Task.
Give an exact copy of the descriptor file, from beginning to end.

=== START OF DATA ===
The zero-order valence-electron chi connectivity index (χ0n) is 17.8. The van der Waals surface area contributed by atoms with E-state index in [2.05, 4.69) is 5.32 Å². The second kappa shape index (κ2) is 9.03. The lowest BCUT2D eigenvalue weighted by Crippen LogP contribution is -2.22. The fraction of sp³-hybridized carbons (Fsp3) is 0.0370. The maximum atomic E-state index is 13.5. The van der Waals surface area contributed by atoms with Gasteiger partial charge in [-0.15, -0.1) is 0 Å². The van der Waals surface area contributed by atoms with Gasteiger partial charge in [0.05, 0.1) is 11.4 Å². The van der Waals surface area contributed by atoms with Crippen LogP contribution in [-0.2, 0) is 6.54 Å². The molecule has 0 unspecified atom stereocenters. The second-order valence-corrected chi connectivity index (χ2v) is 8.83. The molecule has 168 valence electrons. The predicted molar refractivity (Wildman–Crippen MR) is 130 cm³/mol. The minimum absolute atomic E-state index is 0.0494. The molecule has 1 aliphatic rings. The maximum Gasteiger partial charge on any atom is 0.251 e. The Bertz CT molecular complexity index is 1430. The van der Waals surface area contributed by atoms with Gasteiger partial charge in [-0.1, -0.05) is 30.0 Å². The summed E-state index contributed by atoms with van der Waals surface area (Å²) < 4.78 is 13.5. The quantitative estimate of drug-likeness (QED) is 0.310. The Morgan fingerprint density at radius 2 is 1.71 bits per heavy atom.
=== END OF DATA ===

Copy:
The zero-order valence-electron chi connectivity index (χ0n) is 17.8. The van der Waals surface area contributed by atoms with E-state index in [2.05, 4.69) is 5.32 Å². The second kappa shape index (κ2) is 9.03. The lowest BCUT2D eigenvalue weighted by Crippen LogP contribution is -2.22. The fraction of sp³-hybridized carbons (Fsp3) is 0.0370. The maximum atomic E-state index is 13.5. The van der Waals surface area contributed by atoms with Gasteiger partial charge in [-0.15, -0.1) is 0 Å². The van der Waals surface area contributed by atoms with Gasteiger partial charge in [0.05, 0.1) is 11.4 Å². The van der Waals surface area contributed by atoms with Crippen LogP contribution in [-0.2, 0) is 6.54 Å². The molecule has 0 unspecified atom stereocenters. The second-order valence-corrected chi connectivity index (χ2v) is 8.83. The molecule has 168 valence electrons. The predicted molar refractivity (Wildman–Crippen MR) is 130 cm³/mol. The minimum absolute atomic E-state index is 0.0494. The molecule has 1 aliphatic rings. The maximum Gasteiger partial charge on any atom is 0.251 e. The Bertz CT molecular complexity index is 1430. The van der Waals surface area contributed by atoms with Gasteiger partial charge in [-0.1, -0.05) is 30.0 Å². The summed E-state index contributed by atoms with van der Waals surface area (Å²) < 4.78 is 13.5. The quantitative estimate of drug-likeness (QED) is 0.310. The Morgan fingerprint density at radius 2 is 1.71 bits per heavy atom.